In 1972, Tetsuko Nakato traveled from her home in Japan to visit her son in Charlotte, N.C. They toured several Southern states during her stay, including a stop in Atlanta.

Nakato, 65, fell in love with the city’s expanding skyline, Southern hospitality and fried food. She returned to Japan and told her family she was moving to the U.S., ready to chart a new course for her life. Nakato had bought some land while in Atlanta and was going to open a Japanese restaurant. It didn’t matter that she had no experience working at or operating a restaurant.

When she and her daughter, Hiroe Nakato, opened Nakato Japanese Restaurant in Buckhead in 1972, they introduced an evolving Atlanta to traditional Japanese cuisine and culture. The restaurant included teppanyaki tables where “high-energy” hibachi chefs sliced, diced and grilled meals in front of an enthusiastic table of diners. Tatami rooms provided intimate spaces for a plate of sushi rolls or a sukiyaki hot pot. A tempura bar offered Southerners the fried food they loved.

Tetsuko Nakato, founder of Nakato Japanese Restaurant, and her daughter Hiroe Nakato, dined with then Governor Jimmy Carter, his wife Rosalynn and daughter Amy, as they worked together in the early 1970s to attract Japanese corporations to open offices in Atlanta. (Nakato Japanese Restaurant)

Hiroe Nakato met her husband, Kiyo Takahara Nakato, at the restaurant. He later became a hibachi chef. When Tetsuko Nakato decided to step away from daily operations, she handed the reins to her daughter and son-in-law. The couple built and opened a larger Nakato restaurant on Cheshire Bridge Road in 1991 to prepare for the world travelers coming to Atlanta for the 1996 Summer Olympics. The family also opened four other Nakato restaurants in North Carolina, South Carolina, and Missouri.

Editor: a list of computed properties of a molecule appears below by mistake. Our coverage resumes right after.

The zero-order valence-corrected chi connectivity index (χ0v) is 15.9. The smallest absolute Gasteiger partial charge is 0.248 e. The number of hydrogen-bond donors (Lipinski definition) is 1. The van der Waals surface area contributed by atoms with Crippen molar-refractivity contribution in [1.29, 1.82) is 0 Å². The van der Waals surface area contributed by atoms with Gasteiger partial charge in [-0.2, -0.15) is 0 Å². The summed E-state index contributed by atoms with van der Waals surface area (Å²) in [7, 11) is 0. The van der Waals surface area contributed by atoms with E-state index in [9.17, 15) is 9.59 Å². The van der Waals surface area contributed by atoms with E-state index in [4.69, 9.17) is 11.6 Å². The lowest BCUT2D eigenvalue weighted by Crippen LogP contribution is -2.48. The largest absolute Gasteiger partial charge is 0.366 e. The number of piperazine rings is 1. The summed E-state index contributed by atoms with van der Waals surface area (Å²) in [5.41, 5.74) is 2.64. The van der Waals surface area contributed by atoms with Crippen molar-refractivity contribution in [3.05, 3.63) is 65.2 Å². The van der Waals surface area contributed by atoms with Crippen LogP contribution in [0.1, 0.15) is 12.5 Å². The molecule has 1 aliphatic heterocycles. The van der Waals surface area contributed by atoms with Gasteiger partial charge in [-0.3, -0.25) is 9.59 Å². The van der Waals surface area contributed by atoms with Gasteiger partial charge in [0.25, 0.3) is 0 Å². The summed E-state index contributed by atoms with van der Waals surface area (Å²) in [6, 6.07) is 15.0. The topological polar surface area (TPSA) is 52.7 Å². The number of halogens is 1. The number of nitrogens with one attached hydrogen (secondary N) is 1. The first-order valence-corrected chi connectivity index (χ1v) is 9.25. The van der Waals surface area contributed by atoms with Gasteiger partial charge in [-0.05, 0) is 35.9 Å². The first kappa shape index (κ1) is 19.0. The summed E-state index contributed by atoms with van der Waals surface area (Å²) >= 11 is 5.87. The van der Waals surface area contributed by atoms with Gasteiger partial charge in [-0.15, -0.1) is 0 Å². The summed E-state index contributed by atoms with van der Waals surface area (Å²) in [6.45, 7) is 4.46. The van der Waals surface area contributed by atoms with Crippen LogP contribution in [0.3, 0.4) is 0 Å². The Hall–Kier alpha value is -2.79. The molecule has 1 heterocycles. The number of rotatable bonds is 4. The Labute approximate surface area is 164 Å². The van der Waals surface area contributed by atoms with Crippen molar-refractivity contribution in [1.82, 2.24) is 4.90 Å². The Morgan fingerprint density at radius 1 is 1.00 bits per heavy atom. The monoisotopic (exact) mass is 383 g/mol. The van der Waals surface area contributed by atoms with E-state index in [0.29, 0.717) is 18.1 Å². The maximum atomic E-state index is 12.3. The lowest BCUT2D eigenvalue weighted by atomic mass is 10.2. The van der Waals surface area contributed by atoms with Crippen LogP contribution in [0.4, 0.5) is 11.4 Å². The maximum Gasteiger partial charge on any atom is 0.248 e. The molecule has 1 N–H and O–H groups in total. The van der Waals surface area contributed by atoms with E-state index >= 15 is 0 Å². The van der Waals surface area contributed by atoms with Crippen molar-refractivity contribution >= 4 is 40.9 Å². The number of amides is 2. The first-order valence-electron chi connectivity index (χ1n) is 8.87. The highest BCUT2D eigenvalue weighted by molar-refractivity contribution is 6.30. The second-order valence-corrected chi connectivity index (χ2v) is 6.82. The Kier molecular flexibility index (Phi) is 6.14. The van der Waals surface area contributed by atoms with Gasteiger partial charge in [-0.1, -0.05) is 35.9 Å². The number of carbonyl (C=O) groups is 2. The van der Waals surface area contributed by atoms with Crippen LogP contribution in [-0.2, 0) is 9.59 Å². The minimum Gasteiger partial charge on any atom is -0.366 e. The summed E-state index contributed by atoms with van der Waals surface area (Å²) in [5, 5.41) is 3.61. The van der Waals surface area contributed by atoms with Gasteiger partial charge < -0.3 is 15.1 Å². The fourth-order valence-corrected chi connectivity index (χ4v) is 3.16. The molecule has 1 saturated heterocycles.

About 18 years ago, Hiroe and Kiyo Nakato passed on restaurant responsibilities to their daughter, Sachi Nakato Takahara.

“We are a mom-and-pop operation, tried and true,” Takahara said. “My grandmother opened the restaurant in 1972 … I grew up running around in the kitchen, helping, and made my first dollar at the restaurant.

Sachi Nakato Takahara, right, with her mother, Hiroe Nakato. (Nakato Japanese Restaurant)

“I do feel a lot of pressure, being the third generation and being the one to take it to the next level,” she said.

Nakato is a “one-stop-shop for any traditional as well as Japanese experience,” she said.

“Our sushi bar has the freshest sushi. We have chefs coming in from Japan that are trained through apprenticeship. We have in the back the tatami rooms where you are sort of transported into Japan,” she said.

“My parents and my grandparents went through a lot to start this business and faced a lot of difficulty after moving to the United States. I would love to make my family proud.”

The Covid-19 pandemic hurt Nakato as it did many businesses in the restaurant and hospitality industry. Last year Nakato received a $40,000 historic preservation grant. It was one of 25 restaurants selected from across the country to receive the funding to be used to preserve historic and culturally significant minority-owned businesses disproportionally impacted by the pandemic.

The money will go toward making facade and exterior improvements as new development comes to Cheshire Bridge Road.

“The neighborhood’s the one that has supported us for 50 years,” Takahara said.

For the restaurant’s 50th anniversary, diners can order its special Golden Tiger Roll featuring spicy salmon, cucumber, avocado and black masago caviar.

Nakato Japanese Restaurant shortly before it opened in 1972. (Nakato Japanese Restaurant)

Dyana Bagby

Dyana Bagby is a staff writer for Reporter Newspapers and Atlanta Intown.